But instead, Kevin Willard has opted to create more work for himself, and given how last year ended, that’s definitely an interesting choice.

On the morning of February 20th, Seton Hall was 13-8 overall and 10-5 in Big East play. They were about to close the regular season with four games, admittedly three on the road, against teams that they had already beaten once earlier in the season. Their hardest game, Connecticut, would be the lone home game on the schedule. It wouldn’t be simple, sure, but the Pirates looked to be directly on track for a fifth consecutive NCAA tournament bid, and if you give them credit for the #3 seed that they were projected as by when the 2020 tourney was dumped, that would be six straight tourney capable teams.

And then they lost their final four games of the season, including an absolute stinkbomb of a loss at Hinkle Fieldhouse to a bad Butler team. The final margin there was nine but Seton Hall was down 16, 61-45, with two minutes to go. They recovered to win their first game of the Big East tournament, downing a St. John’s team that they had lost to by 10 just five days earlier in overtime, but the next round was a disaster. SHU scored with about two minutes left to tie the game at 57 and then lost to Georgetown by 8, 66-58.

No NCAA tournament for the first time since 2015 for Seton Hall. No NIT appearance either, and I’d wager that the Butler and Georgetown losses had something to do with that if not just the reduced size of the field.

I don’t want to say that expecting things to be better in 2021-22 is out of the picture for Seton Hall, but, uh, it’s definitely looking like that. Miss the NCAA tournament and lose your Best Guy In The Big East caliber power forward to the NBA Draft and a solid rotation guy and you shove your starting point guard out the door with no real obvious great plan to replace him.... and to think things will get better? Yeah, I don’t see it.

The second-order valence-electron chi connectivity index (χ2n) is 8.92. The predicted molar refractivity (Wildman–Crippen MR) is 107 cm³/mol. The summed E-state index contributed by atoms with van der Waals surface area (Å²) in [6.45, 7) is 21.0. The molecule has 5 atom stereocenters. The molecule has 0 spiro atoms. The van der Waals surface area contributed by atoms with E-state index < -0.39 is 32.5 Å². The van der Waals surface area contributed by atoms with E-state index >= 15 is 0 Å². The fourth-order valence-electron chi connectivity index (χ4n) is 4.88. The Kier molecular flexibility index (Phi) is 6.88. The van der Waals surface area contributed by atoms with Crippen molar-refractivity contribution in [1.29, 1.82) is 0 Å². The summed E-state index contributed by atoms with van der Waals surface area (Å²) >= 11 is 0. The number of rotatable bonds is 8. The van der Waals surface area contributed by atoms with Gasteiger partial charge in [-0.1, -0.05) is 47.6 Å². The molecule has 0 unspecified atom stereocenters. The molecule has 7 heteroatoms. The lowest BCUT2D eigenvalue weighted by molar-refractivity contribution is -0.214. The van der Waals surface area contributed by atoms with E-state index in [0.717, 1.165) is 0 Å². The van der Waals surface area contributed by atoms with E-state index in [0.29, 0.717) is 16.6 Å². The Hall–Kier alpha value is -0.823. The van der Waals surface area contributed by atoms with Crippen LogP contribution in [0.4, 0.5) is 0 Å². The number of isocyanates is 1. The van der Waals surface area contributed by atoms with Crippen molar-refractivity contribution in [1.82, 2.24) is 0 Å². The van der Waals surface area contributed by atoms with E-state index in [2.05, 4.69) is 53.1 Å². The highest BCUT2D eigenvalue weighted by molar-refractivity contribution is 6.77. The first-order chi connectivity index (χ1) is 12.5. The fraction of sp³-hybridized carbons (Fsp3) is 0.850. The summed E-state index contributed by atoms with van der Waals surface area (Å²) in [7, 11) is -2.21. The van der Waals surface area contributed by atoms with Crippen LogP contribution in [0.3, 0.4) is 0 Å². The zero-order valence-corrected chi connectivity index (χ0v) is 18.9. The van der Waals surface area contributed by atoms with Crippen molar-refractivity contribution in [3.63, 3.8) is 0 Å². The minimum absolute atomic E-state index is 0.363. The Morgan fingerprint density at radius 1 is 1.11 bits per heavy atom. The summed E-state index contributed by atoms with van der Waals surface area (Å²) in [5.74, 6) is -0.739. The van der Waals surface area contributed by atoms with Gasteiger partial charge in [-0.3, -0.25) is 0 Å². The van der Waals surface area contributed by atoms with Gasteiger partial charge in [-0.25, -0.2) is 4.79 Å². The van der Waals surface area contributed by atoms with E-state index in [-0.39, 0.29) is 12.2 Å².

Sure, maybe Jared Rhoden can take a step up and be The Man on this team after being Mamu’s second banana last year, and maybe Cale can get a bit better, too. Maybe Ike Obiagu can start playing longer minutes to give the defense a bit more to rely on after finishing seventh in the Big East in efficiency per last year. Maybe Aiken plays a full season for the first time since 2017 and that solves the point guard issue. Maybe Harris and Richmond and Yetna all play big important minutes in the rotation.

Maybe maybe maybe. I’m saying that a lot this year for a lot of teams. Maybe Seton Hall answers just enough of their questions that they look better than some of the teams in the league with much bigger questions, and things do actually end up better than last year.